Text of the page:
Most clients will appreciate algae’s wide-ranging abilities, but for a sliver of the population, they’re not a good choice. “While a reaction is rare, individuals allergic to sea algae, shellfish, or spirulina are generally recommended to avoid algae-containing products,” says CelleClé Skincare’s Ashley Stowers. Depending on their habitat, algae may contain any number of vitamins and minerals like copper, iodine, or iron, so anyone with known allergies should steer clear, says VB Cosmetics’s Vivian B. Valenty. The iodine content can be particularly problematic. Bioline-Jatò’s Clara Macchiella Corradini points out that algae rich in iodine are contraindicated for those suffering from hyperthyroidism, while CBI Laboratories’s Melanie Timms notes that they can also be problematic for clients with acne.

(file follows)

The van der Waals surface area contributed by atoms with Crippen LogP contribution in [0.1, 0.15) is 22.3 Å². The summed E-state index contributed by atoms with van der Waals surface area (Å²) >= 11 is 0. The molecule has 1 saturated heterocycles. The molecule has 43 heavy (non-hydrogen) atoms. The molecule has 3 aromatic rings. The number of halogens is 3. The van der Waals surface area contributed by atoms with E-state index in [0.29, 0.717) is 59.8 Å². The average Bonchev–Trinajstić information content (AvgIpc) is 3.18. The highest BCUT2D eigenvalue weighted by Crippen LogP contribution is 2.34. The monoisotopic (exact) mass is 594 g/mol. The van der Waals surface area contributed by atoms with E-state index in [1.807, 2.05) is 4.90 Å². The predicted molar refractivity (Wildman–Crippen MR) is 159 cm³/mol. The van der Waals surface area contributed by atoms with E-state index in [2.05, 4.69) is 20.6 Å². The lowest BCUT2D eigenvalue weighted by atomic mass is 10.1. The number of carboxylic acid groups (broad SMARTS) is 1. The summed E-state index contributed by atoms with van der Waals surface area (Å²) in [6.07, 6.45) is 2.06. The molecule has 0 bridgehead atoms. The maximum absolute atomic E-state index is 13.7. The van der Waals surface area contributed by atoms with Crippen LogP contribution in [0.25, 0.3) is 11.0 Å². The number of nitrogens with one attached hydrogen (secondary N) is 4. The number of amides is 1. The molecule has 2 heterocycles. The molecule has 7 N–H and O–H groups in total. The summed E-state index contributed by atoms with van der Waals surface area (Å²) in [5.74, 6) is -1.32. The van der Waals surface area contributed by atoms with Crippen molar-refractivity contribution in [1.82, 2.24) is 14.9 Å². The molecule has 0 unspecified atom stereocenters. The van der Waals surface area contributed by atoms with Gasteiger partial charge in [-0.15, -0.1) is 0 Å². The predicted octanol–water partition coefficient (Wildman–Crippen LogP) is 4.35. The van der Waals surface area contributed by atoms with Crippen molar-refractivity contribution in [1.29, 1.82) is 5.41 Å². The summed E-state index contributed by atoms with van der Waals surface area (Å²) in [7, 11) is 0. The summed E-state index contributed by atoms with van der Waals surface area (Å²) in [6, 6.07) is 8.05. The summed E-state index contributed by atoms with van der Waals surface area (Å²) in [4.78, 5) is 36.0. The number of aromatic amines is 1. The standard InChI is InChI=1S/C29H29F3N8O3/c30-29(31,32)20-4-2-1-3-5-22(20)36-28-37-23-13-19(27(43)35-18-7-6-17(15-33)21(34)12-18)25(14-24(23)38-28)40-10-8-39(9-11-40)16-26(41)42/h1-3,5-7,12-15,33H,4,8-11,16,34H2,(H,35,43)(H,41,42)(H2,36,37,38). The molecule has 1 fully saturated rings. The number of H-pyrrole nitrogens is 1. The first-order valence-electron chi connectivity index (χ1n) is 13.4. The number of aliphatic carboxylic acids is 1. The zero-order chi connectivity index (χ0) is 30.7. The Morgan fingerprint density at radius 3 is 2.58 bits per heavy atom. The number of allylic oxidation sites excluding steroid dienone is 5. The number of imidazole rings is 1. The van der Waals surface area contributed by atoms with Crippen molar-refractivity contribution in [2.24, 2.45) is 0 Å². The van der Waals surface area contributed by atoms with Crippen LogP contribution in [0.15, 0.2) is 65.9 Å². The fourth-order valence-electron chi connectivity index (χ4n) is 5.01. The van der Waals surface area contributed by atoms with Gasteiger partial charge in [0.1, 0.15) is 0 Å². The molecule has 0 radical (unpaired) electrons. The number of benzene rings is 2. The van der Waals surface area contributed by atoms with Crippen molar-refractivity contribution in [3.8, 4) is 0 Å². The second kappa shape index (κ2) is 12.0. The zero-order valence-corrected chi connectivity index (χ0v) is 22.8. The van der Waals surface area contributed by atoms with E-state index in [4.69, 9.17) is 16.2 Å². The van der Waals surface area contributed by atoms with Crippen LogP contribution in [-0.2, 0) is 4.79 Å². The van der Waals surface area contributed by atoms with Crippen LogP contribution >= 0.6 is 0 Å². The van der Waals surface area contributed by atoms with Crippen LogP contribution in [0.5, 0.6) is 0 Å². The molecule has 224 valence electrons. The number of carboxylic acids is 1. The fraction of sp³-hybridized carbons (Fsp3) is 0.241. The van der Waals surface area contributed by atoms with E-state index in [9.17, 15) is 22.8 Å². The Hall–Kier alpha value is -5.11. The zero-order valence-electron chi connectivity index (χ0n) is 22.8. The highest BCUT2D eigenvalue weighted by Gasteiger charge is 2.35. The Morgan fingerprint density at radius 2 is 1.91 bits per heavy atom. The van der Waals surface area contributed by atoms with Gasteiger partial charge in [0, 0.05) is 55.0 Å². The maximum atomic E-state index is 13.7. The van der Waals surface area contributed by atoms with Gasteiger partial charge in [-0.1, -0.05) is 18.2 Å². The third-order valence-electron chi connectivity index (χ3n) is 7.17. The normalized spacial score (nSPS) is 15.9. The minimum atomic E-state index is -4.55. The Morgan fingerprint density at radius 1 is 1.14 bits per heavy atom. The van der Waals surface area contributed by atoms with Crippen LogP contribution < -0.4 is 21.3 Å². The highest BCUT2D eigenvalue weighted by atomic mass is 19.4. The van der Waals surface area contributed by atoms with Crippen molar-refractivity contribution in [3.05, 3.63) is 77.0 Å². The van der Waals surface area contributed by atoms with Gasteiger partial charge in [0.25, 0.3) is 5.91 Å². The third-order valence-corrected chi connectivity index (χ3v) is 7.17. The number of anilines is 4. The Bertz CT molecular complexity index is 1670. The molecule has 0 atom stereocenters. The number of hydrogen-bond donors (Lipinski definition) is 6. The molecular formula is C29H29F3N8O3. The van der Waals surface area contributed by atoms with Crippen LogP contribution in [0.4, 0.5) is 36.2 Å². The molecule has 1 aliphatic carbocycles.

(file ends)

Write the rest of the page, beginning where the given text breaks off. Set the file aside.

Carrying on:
“Most natural forms of algae contain iodine, which has been known to exacerbate acne, so caution should be exercised when providing an algae-focused facial treatment on clients presenting with active p. acnes bacterium,” she says. Though most forms of algae can be comedogenic and inappropriate for treating severe acne, some can, in fact, provide anti-acne properties without drying out skin, says Janel Luu of Le Mieux Cosmetics and PurErb. “One exception would be algae in a wash-off powder mask, but leave-on products can clog pores and aggravate excessively oily skin,” she notes. As always, Stowers says, a patch test to rule out negative reactions is a must, and it’s also important to obtain any warnings or contraindications from the ingredient supplier or product manufacturer.
To learn about the three most common types of algae found in skincare products, visit here.